For decades, Detroit’s automobiles used design to evoke an aura, a glamor that would entice buyers into the showrooms. Sure, one needed the functionality of a car, but its function came secondary to form.
Too many cars these days fulfill their mission in life with a bland utilitarianism – fuel efficient, dependable, comfortable, convenient, perfect.
Notice the word emotion in there? You won’t.
Cars are designed for function first. These days, a car’s glamour is in its perfection, not its stylish allure.
But with all cars reaching the same state of reliability, how does an automaker make its product stand out?
Style. Heaps of it.
With cars such as the PT Cruiser and VW Beetle, car makers are rediscovering their styling heritage.
Enter the 2002 Ford Thunderbird. Its simple, elegant shape recalls the original 1955 Thunderbird without duplicating it. The design captures the car’s essence eloquently.
It certainly captures the hearts of onlookers with its gentle curves, 17-inch wheels and perfect stance. It prompted doubletakes wherever it went. The car was especially captivating to women.
The same loving reaction never happened while I was driving the Lincoln LS, the sober, sensible sports sedan that donated most of the Thunderbird’s genetic material. But, the Thunderbird shares the most important aspect of the Lincoln’s genetic make-up: it’s a hoot to drive.
This bird flies off the line. The 3.9-liter, double-overhead-cam V-8 sports 252 horsepower and strong acceleration. A five-speed automatic is the only transmission available. While it’s smooth most of the time, there is some hesitation before downshifting for more power. That’s typical of Ford transmissions.
The exhaust note is perfect, a blend of low-end rumble and high-pitched power.
Suspension is independent at all four corners. The ride is firm enough, but not sports car jarring. There’s a nice balance between ride and handling. Thrust this rear-drive ‘Bird into a corner and its balance is tremendous. Enthusiasts will appreciate that applying the brakes or throttle at the right moment will make the back end twitch when desired. It’s really fun and helped overcome some gripes I had with the car.
There’s good bump absorption, although some softness is dialed into the ride. Although some may criticize this, it’s certainly in character with the car’s boulevardier demeanor.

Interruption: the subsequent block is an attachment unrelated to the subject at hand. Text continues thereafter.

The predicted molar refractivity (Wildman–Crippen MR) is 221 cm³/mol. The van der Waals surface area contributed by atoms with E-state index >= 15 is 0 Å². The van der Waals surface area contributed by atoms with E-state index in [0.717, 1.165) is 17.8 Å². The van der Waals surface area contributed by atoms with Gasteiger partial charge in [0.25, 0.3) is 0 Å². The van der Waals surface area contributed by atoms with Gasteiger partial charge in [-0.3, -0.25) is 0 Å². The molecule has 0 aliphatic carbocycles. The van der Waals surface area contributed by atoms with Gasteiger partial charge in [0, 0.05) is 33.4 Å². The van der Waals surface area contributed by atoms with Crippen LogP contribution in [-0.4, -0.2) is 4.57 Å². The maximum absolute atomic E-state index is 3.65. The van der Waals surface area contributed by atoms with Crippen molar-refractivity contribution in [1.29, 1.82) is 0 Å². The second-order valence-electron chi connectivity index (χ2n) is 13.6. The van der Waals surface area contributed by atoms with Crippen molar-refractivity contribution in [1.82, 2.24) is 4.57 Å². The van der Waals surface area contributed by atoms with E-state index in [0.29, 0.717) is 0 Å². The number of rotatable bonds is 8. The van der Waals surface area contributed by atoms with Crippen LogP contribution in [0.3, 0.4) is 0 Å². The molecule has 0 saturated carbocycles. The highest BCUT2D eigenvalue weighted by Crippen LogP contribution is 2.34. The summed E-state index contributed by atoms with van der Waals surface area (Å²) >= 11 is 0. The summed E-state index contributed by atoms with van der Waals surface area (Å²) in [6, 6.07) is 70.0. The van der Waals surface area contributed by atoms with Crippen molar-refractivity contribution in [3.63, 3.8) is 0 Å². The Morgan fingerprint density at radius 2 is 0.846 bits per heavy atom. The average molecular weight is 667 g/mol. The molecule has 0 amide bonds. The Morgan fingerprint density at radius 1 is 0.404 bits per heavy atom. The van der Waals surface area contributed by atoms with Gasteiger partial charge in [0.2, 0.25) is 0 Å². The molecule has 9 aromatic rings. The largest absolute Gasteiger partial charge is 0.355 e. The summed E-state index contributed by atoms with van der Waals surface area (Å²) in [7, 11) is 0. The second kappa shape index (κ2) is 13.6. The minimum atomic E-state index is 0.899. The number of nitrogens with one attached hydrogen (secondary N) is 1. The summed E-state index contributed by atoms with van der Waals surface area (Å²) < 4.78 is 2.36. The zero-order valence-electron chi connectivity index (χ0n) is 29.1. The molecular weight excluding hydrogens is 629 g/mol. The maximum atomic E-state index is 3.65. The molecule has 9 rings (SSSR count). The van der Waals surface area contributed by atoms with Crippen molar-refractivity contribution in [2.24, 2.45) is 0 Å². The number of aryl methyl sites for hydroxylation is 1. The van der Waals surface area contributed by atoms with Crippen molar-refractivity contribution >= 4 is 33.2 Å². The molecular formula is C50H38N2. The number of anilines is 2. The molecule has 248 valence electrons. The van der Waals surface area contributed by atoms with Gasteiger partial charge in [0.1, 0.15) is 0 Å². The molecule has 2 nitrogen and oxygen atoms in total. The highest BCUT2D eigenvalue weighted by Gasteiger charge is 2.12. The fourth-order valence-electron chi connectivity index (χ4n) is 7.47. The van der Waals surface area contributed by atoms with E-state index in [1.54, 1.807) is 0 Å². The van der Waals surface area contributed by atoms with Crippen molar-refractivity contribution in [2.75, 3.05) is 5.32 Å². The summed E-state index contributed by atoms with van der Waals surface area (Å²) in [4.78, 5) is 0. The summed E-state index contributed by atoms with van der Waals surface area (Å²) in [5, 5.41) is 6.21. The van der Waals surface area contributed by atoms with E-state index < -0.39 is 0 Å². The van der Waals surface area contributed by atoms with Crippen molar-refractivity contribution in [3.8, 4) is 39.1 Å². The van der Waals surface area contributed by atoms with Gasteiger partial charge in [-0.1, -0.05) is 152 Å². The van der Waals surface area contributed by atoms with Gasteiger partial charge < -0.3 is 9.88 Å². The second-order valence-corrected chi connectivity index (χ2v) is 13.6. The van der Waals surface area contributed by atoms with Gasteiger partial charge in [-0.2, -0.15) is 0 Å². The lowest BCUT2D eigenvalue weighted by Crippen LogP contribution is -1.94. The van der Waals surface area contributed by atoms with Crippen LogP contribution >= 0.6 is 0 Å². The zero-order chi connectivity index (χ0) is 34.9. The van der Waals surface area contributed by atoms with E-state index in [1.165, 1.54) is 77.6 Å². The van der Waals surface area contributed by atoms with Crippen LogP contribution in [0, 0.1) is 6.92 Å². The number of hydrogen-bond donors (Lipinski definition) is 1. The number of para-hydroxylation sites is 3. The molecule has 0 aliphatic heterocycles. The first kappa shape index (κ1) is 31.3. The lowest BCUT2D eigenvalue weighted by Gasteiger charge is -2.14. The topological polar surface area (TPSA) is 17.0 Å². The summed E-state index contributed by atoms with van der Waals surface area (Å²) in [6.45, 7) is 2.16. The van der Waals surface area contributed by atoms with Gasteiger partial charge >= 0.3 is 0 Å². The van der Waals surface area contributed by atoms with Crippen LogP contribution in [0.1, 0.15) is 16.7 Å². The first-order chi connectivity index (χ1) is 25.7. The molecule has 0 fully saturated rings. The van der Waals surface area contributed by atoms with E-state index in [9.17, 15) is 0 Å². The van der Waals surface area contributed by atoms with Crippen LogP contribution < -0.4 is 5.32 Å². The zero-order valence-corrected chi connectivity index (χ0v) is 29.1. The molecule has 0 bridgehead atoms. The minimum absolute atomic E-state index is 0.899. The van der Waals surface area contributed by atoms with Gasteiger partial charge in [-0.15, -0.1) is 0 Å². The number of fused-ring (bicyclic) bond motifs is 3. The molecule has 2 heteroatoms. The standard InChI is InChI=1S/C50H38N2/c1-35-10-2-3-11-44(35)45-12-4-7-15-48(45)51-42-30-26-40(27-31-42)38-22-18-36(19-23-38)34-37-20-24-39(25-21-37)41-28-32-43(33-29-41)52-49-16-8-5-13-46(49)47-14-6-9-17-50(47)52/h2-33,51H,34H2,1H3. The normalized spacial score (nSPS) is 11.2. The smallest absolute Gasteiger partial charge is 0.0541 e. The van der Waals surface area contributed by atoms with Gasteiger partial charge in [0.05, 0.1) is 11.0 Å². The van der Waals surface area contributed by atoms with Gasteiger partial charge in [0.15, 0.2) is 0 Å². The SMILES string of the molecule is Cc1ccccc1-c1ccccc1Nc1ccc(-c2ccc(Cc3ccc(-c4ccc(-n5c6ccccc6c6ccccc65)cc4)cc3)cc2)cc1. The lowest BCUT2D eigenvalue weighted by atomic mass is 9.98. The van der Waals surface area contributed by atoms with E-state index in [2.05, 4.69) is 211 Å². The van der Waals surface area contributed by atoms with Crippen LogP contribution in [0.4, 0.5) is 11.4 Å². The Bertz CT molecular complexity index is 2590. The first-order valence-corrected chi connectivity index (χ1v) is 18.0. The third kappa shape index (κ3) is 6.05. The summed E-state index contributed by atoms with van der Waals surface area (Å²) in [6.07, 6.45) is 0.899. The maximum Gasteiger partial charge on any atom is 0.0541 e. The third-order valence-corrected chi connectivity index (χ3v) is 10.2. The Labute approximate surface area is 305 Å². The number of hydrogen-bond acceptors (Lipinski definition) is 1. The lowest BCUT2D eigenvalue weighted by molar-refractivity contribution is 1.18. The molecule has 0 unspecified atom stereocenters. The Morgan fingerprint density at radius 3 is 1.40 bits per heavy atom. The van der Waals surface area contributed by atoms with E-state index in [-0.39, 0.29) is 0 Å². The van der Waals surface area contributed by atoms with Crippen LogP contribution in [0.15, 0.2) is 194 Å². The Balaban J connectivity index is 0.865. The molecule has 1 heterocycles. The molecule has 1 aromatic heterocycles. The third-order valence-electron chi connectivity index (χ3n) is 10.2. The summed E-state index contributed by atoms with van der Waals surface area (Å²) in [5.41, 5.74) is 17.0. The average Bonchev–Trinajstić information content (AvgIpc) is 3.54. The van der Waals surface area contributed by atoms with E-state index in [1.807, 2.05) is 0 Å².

The bigger problem is that despite additional bracing to the platform, there is too much cowl shake over bumps. This should improve if you order the optional hardtop.
On the plus side, the car’s convertible top didn’t leak, even in massive downpours. The top is fully lined, has a glass rear window with integral defogger and offers an incredibly quiet environment when it’s in place.
The bland interior is a little disappointing compared to the car’s stylish exterior. Most of this is because Ford used the Lincoln LS dashboard with very little alteration. While it is appropriate in the Lincoln, it fails to excite here. Ford does add unique gauges with teal pointers on the speedometer and tachometer. Also included are some body-colored materials and a strip of brushed-aluminum trim, which help offset the hard plastics that line the cabin.
One major problem cropped up: Ford has announced a recall of 16,500 Thunderbirds for a seatbelt that can be cut in a front-end crash. Two minor fit and finish problems were: a boot cover over the handbrake was loose, as was a door-mounted radio speaker grille.
The leather-covered bucket seats seemed firm, but supremely comfortable for long trips. Strangely, the car lacks seat heaters. This is the perfect indulgence when driving with the top down in chilly weather.
The interior doesn’t have a lot of storage space, but map pockets, a glove box and mini console prove sufficient. The car lacks an ashtray.
The convertible top goes down quickly. Unhook the center latch, hold a button and it’s down in seconds. But you’ll have to put down the windows separately. Unlike some convertibles, the windows stay up when the top goes down. It would be nice if Ford equipped both power windows with express down, something only reserved for the driver’s side.
While this is one of the most enjoyable rides I’ve had in a long time, quality issues continue to plague Ford. It blemishes an otherwise fine set of wheels.